In my opinion, Elizabeth Taylor's White Diamonds was designed to emulate this exquisite fragrance....there are too many similarities for it be a coincidence and it came out 7 years later than Ysatis so it is possible. I can imagine ET falling in love with this somewhat pricey Givenchy scent and creating White Diamonds as a less costly version that could be afforded by the average woman.
Bottle 5.0/10 Sillage 10.0/10 Longevity 10.0/10 Scent 8.0/10
Helpful Review    4
Ysatis
I'm surprised that jasmine is not in the fragrance card i can smell pervasive amounts of it.
to the skin it brings out a soapish scent with an opening of aldehydes the civet i think makes it heavy and oily
i do notice a bit of coconut which suble but nicely done. the drying down
turns into an warm reisen of galbanum
with dry brazilian rosewood.
the heart is hard to detect but i can smell a bit of an honey note the drydown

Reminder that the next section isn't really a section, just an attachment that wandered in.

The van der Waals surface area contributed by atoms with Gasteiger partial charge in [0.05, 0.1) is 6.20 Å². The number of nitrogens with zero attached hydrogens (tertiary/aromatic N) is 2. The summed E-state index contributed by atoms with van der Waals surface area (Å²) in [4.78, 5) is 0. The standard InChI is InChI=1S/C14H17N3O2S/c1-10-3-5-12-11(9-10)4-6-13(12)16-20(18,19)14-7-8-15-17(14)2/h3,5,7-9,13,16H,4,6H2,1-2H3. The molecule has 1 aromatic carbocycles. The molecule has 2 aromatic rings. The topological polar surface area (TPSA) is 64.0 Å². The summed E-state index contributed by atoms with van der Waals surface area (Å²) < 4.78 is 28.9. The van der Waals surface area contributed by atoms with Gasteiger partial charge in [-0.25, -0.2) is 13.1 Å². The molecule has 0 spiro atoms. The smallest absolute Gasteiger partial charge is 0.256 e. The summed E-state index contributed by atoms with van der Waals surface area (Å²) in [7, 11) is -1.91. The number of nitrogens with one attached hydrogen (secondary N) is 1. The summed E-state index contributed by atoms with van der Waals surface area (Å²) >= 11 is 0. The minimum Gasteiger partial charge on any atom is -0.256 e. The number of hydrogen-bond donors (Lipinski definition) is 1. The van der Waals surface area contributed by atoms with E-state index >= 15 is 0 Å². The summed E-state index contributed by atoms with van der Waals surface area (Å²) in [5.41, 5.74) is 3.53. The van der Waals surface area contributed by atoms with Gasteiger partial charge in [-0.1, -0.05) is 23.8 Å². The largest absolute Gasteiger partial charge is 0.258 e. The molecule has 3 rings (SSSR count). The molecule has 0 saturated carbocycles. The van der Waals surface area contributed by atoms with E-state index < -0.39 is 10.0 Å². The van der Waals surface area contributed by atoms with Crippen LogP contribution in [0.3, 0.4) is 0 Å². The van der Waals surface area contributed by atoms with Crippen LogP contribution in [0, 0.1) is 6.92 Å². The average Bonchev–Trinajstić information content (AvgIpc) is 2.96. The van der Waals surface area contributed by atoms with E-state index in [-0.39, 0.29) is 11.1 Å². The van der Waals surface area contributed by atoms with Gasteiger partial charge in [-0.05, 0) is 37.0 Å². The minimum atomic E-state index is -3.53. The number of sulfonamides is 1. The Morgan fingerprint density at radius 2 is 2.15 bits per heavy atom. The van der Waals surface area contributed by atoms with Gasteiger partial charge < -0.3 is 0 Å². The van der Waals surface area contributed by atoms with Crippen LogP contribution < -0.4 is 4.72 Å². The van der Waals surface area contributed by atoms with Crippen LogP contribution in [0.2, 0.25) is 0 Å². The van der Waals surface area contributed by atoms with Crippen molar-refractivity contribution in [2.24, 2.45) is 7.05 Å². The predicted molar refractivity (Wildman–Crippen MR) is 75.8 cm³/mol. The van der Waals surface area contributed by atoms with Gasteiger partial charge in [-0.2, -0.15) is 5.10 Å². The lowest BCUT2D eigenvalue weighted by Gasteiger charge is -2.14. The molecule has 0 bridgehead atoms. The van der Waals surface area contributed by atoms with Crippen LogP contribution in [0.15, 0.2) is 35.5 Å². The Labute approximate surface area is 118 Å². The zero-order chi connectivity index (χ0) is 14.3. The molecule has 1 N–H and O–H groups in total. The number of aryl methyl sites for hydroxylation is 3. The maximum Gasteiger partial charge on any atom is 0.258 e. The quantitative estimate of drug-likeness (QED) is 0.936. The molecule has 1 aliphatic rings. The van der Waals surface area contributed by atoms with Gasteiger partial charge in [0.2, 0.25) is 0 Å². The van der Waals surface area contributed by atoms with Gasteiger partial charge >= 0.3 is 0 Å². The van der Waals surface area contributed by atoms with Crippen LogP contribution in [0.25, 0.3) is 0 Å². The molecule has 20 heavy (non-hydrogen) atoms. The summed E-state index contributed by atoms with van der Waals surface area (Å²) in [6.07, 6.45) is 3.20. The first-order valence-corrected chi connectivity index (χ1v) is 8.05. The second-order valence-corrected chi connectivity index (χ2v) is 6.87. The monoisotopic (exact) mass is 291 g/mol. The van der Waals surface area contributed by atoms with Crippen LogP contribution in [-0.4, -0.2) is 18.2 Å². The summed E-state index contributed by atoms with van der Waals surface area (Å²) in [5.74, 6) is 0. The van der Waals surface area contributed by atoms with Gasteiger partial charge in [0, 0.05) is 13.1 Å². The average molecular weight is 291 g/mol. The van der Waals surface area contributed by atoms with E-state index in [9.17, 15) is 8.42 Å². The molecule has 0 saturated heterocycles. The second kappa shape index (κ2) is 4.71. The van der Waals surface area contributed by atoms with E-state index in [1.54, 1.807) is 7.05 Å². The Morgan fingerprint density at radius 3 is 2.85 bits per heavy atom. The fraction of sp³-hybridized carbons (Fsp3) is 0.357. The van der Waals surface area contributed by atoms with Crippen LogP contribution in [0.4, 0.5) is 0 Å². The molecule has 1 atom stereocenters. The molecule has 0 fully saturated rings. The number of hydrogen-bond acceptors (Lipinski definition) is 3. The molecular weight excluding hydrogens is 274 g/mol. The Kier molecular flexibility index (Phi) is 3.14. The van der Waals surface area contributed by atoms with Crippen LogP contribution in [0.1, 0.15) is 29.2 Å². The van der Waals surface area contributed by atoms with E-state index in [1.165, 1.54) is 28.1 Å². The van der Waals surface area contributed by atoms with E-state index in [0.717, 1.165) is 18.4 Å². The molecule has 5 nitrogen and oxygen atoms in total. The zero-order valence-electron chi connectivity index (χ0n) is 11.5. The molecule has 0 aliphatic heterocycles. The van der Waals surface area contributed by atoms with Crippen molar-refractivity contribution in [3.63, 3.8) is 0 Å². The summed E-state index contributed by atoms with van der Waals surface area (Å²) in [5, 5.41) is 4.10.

is prodominly of sweet amber that is cloyish and strong amount of vanilla
and also a wisp of black liqcorice.
Sillage 7.5/10 Longevity 7.5/10 Scent 8.0/10
Very helpful Review    5
A classic beauty that never aged
Ysatis is fascinating. Powdery, elegant, beautiful and classical.

I had really expected something extremely outdated, strong and aldehydic, however this is no Chanel No.5, Ysatis is different.

The fragrance opens with soft aldehydic notes, creamy coconut and refreshing citrus, balanced out by subtle spiciness. The scent throughout has a likable powdery-incense quality that is both unique and sensual.

A previous reviewer mentioned the prominent honey note which adds a sense of happiness, which I certainly agree with. The honey, vanilla, coconut and ylang-ylang does create a delicate sweetness, however the galbanum, patchouli, cloves, civet and oakmoss, give Ysatis a damp greeness which can be bitter at times. Animalistic yet refined really sums up this fragrance well.

I don't get much in the way of white florals here, it's more powdery and fresh than anything else to my nose. The lasting power is truly worth the price as its richness lingers on the skin for days. Ysatis is strong and powerful with a lot of character. I recommend.

Statements

Jazzy76 9 months ago
Finally I tested, after many years: what a good trip! Rich, warm, opulent, exactly like the 80es. The price is high, but it's my new must!+2